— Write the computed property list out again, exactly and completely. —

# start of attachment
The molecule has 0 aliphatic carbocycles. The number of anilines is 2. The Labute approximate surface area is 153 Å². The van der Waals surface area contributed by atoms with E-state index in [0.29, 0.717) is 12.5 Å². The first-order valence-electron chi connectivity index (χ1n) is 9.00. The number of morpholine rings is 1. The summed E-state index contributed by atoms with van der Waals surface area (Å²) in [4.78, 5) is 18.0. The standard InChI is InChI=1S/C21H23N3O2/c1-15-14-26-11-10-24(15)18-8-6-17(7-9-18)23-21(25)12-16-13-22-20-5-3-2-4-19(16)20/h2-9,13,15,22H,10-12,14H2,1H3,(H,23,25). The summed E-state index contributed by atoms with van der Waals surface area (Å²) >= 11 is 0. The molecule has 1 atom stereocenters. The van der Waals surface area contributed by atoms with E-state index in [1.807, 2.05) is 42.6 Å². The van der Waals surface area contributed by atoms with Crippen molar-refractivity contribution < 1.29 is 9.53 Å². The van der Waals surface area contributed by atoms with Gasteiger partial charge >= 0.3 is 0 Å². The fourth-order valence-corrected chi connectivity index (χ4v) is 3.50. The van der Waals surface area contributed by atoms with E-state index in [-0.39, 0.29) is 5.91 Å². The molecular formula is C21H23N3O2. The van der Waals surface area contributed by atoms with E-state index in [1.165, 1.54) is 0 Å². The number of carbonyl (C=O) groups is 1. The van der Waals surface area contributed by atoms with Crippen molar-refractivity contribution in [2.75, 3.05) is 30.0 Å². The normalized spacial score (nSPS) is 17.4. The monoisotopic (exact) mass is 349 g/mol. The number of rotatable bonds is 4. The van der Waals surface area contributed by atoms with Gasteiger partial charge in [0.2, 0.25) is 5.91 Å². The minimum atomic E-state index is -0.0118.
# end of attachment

The molecule has 0 aliphatic carbocycles. The number of anilines is 2. The Labute approximate surface area is 153 Å². The van der Waals surface area contributed by atoms with E-state index in [0.29, 0.717) is 12.5 Å². The first-order valence-electron chi connectivity index (χ1n) is 9.00. The number of morpholine rings is 1. The summed E-state index contributed by atoms with van der Waals surface area (Å²) in [4.78, 5) is 18.0. The standard InChI is InChI=1S/C21H23N3O2/c1-15-14-26-11-10-24(15)18-8-6-17(7-9-18)23-21(25)12-16-13-22-20-5-3-2-4-19(16)20/h2-9,13,15,22H,10-12,14H2,1H3,(H,23,25). The summed E-state index contributed by atoms with van der Waals surface area (Å²) >= 11 is 0. The molecule has 1 atom stereocenters. The van der Waals surface area contributed by atoms with E-state index in [1.807, 2.05) is 42.6 Å². The van der Waals surface area contributed by atoms with Crippen molar-refractivity contribution < 1.29 is 9.53 Å². The van der Waals surface area contributed by atoms with Gasteiger partial charge >= 0.3 is 0 Å². The fourth-order valence-corrected chi connectivity index (χ4v) is 3.50. The van der Waals surface area contributed by atoms with E-state index in [-0.39, 0.29) is 5.91 Å². The molecular formula is C21H23N3O2. The van der Waals surface area contributed by atoms with E-state index in [1.165, 1.54) is 0 Å². The number of carbonyl (C=O) groups is 1. The van der Waals surface area contributed by atoms with Crippen molar-refractivity contribution in [2.75, 3.05) is 30.0 Å². The normalized spacial score (nSPS) is 17.4. The monoisotopic (exact) mass is 349 g/mol. The number of rotatable bonds is 4. The van der Waals surface area contributed by atoms with Gasteiger partial charge in [0.2, 0.25) is 5.91 Å². The minimum atomic E-state index is -0.0118.